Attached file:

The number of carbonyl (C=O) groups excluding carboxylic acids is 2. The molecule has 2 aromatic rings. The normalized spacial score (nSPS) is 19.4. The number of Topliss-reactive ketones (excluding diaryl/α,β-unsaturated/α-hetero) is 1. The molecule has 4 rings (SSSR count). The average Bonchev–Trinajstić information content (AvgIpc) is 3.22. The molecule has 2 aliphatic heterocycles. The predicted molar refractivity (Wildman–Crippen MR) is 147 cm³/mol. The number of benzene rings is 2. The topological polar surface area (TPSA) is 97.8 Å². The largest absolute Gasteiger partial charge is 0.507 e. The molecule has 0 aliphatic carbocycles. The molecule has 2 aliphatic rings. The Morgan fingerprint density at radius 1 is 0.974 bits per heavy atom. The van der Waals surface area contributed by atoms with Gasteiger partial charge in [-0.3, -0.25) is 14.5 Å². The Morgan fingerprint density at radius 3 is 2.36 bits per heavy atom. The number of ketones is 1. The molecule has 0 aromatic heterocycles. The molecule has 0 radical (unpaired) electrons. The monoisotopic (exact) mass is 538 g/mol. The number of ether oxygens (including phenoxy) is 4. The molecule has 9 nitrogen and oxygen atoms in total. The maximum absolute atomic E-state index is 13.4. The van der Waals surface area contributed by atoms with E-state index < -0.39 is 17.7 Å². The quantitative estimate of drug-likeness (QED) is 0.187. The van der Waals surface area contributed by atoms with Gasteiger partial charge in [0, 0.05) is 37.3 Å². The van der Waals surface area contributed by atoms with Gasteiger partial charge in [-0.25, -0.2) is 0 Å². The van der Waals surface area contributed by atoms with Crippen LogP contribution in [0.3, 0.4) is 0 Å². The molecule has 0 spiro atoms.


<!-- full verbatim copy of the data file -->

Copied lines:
The number of carbonyl (C=O) groups excluding carboxylic acids is 2. The molecule has 2 aromatic rings. The normalized spacial score (nSPS) is 19.4. The number of Topliss-reactive ketones (excluding diaryl/α,β-unsaturated/α-hetero) is 1. The molecule has 4 rings (SSSR count). The average Bonchev–Trinajstić information content (AvgIpc) is 3.22. The molecule has 2 aliphatic heterocycles. The predicted molar refractivity (Wildman–Crippen MR) is 147 cm³/mol. The number of benzene rings is 2. The topological polar surface area (TPSA) is 97.8 Å². The largest absolute Gasteiger partial charge is 0.507 e. The molecule has 0 aliphatic carbocycles. The molecule has 2 aliphatic rings. The Morgan fingerprint density at radius 1 is 0.974 bits per heavy atom. The van der Waals surface area contributed by atoms with Gasteiger partial charge in [-0.3, -0.25) is 14.5 Å². The Morgan fingerprint density at radius 3 is 2.36 bits per heavy atom. The number of ketones is 1. The molecule has 0 aromatic heterocycles. The molecule has 0 radical (unpaired) electrons. The monoisotopic (exact) mass is 538 g/mol. The number of ether oxygens (including phenoxy) is 4. The molecule has 9 nitrogen and oxygen atoms in total. The maximum absolute atomic E-state index is 13.4. The van der Waals surface area contributed by atoms with E-state index < -0.39 is 17.7 Å². The quantitative estimate of drug-likeness (QED) is 0.187. The van der Waals surface area contributed by atoms with Gasteiger partial charge in [0, 0.05) is 37.3 Å². The van der Waals surface area contributed by atoms with Gasteiger partial charge in [-0.25, -0.2) is 0 Å². The van der Waals surface area contributed by atoms with Crippen LogP contribution in [0.3, 0.4) is 0 Å². The molecule has 0 spiro atoms.